It’s hard to be cynical about this breezy, wonderful drama with such believable characters you can immediately identify with, yet take a cynical side-long glance and you might find a problem with the story in that Noni has the privilege of already being a famous success; her first album is due for release following singles and awards. She might feel trapped, but what about the thousands of other talented unknown artists determined not to sell their souls? But that is precisely the very well-handled point and it comes to bear on Driver. This is a world where only image and media is important at the cost of personality and integrity, and it’s Noni’s mother that must bear the responsibility for losing sight of what is important.

Kaz, played by Nate Parker, is the key to getting Noni to believe in herself again, but a relationship with a raunchy pop-princess is just not going to work while he is being groomed for a life in politics. Over the course of the film, Kaz chips away, sometimes unwittingly, at Noni’s false exterior culminating in a sublime moment where the real her is revealed. Meanwhile, Noni shows Kaz a world he could only dream of.

Nate is a convincingly solid, rock-like presence and the chemistry between him and Gugu is the stuff you just can’t write (as proved by the dreadful Fifty Shades of Grey). You’re willing them to succeed. He’s convincing and measured, gently pushing back on his ambitious father, Danny Glover’s police captain. Softer than the ruthless Minnie Driver, yet still exudes a weight pulling on Kaz. It’s cheap to link Glover with Lethal Weapon again, he’s better than that, but I did have to smile when Kaz tells him that he loved the stories in his youth that made his dad seem like a superman. He must have seen the films too!

The only duff note in the cast is real-life rapper Colson “MGK” Baker, as the record label’s public partner for Noni, both as a duet and a tabloid couple. An essential element of the narrative, but he represents the only point where both writing and performance fall short. I know you’re supposed to think he’s a misogynistic idiot, but when it’s clear the director already thinks that, there’s a problem with convincing us he’s a genuine character like the rest of the cast. Late in the film, a stage performance is particularly awkward. Heavily sexualised, clearly a commentary on the state of pop videos, but still, it’s a hard sell and one of… no, actually, the only point at which the spell was broken, especially as it results with Kaz running onto the stage. This felt like an impossible moment, given the setting. The film has its fair share of sentimentality, but only here does it jar, giving into the fantasy of the thing. Still, letting the film have its real boo-hiss villain works over-all. Baker is the only one without a good intention.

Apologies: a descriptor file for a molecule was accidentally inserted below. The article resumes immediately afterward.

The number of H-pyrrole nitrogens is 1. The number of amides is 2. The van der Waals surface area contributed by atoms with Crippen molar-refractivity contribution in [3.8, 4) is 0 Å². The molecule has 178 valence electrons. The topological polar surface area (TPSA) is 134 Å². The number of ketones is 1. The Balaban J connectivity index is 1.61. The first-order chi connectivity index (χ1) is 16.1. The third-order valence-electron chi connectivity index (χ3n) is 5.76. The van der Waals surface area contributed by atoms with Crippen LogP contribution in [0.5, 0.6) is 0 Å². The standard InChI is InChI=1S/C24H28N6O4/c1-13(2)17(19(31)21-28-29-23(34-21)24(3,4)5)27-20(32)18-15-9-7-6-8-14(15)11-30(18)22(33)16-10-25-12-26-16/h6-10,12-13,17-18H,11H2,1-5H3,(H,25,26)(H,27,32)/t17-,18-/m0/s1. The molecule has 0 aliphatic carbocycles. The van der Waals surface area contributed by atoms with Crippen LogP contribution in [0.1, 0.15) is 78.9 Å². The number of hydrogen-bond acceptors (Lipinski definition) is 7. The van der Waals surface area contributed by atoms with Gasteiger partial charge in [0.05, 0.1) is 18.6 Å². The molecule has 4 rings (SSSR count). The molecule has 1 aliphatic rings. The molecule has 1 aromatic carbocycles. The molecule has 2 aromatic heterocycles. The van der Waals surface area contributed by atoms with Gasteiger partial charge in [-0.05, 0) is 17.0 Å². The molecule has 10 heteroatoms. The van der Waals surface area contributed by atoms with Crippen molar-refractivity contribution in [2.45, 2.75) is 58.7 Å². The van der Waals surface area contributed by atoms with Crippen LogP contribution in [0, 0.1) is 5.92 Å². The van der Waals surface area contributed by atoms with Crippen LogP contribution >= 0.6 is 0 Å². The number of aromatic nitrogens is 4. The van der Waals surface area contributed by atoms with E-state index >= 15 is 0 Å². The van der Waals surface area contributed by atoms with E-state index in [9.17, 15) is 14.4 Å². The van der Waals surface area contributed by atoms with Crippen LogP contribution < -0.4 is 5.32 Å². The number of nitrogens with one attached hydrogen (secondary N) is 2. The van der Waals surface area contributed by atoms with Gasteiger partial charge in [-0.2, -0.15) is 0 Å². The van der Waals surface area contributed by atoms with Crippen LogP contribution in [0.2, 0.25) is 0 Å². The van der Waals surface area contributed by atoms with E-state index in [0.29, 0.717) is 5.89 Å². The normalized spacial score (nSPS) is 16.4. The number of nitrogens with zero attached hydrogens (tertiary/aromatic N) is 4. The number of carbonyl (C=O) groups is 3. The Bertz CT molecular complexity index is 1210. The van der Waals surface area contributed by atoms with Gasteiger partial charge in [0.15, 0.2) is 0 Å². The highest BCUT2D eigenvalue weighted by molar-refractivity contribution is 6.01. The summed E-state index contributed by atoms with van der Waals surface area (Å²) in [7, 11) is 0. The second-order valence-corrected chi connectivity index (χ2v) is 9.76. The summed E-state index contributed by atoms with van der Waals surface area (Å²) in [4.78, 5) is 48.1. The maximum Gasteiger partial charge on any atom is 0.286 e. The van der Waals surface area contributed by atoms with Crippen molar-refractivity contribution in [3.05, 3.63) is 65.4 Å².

That’s a brief stumble and there’s otherwise a reassuring unassuming quality to Beyond the Lights. Even if the credibility is occasionally stretched, it is to a single purpose. Gina Prince-Bythewood’s experience shows and whether it’s her wily direction or just serendipity, the relationship between the characters feels substantial and real. Nate and Gugu work so well together there’s a sense that they might exist beyond the film and surely that is the test of any such performance.

The sad fact is you’ve likely never heard of this film. I hadn’t until it was championed by The Telegraph film critic Robbie Collin who had found it simply didn’t have a UK release despite the strong British angle to the story. The lack of confidence in even a limited release appears to be because several cast members are black, an awful reason nonetheless supported by a bemused Gina Prince-Bythewood who has faced resistance to the film from the beginning because of casting. It’s not the only film affected (although comedies do better than drama; make of that what you will) and it’s depressing to think that such ignorance plays a part in distribution.

Beyond the Lights is available on DVD and streaming services where I managed to track it down. Take a moment to do the same. It is an optimistic and beautifully played film, anchored by Gugu Mbatha-Raw’s incredible lead performance and it deserves far more attention.

Originally published for The Digital Fix: